Understanding human response to natural disasters is a core problem for environmental archaeologists. Hurricanes are often devastating to coastal populations, and recognizing behavioral change in response to these major storm events provides context for the resilience and adaptability of ancient coastal people. This research project focuses on retrodicting periods of increased storm frequency and intensity for regions of the Florida coast and comparing those storm periods to the existing archaeological record in order to determine if there are correlations between increased storminess and periods of site abandonment and/or changes in subsistence strategy. These potential correlations may aid in our understanding of human cultural response to dramatic environmental change. Particle size analysis was performed on sediment cores collected from 5 coastal Florida lakes in order to determine periods of increased storm occurrence dating back as far as 9000 B.P. After comparing these storm chronologies to dated materials from the existing archaeological record of the regions surrounding each of the coastal lakes, preliminary analysis shows the potential for correlation between periods of increased storminess and site abandonment. At the regional level and in several intra-site comparisons, there are some noticeable staggering effects between the periods of storminess and the radiocarbon dates of archaeological materials. Further investigation is needed to more fully understand the relationship between these two datasets, which may further our understanding of cultural resilience to environmental stressors and the catalyzing forces of site abandonment and subsistence change in coastal Florida.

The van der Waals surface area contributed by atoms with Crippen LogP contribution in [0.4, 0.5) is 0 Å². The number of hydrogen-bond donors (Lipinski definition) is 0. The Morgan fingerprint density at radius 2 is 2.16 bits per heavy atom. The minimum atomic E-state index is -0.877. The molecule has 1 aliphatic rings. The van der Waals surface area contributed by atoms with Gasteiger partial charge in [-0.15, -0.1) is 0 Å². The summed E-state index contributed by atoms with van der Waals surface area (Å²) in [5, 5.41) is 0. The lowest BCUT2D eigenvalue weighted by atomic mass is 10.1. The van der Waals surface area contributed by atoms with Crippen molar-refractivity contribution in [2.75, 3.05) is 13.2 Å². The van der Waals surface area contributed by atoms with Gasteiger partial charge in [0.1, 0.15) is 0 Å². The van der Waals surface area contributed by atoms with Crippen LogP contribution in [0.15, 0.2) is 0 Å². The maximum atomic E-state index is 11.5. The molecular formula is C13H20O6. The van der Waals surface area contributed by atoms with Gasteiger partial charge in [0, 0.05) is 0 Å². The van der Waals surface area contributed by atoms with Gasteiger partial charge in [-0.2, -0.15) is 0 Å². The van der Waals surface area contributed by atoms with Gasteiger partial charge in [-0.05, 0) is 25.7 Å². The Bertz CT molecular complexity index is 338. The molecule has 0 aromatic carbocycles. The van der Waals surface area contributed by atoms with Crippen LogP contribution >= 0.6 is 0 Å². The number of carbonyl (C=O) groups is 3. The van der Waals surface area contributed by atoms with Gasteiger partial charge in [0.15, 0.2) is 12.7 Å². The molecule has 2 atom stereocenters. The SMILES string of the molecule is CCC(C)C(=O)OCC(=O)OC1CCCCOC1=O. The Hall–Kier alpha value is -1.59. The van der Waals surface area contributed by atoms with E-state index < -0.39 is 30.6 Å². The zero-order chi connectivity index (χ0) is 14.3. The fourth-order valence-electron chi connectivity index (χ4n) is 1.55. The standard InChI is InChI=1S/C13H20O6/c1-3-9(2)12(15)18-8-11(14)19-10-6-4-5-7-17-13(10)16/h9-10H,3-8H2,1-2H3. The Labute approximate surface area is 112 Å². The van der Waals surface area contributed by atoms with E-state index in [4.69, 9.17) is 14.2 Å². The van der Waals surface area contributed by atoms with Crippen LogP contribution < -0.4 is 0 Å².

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Master of Arts (M.A.)
College of Sciences
Length of Campus-only Access
Masters Thesis (Open Access)
Parbus, Brett, "Weathering the Storm: Effects of Storm Periods on Ancient Populations of Coastal Florida" (2018). Electronic Theses and Dissertations. 6617.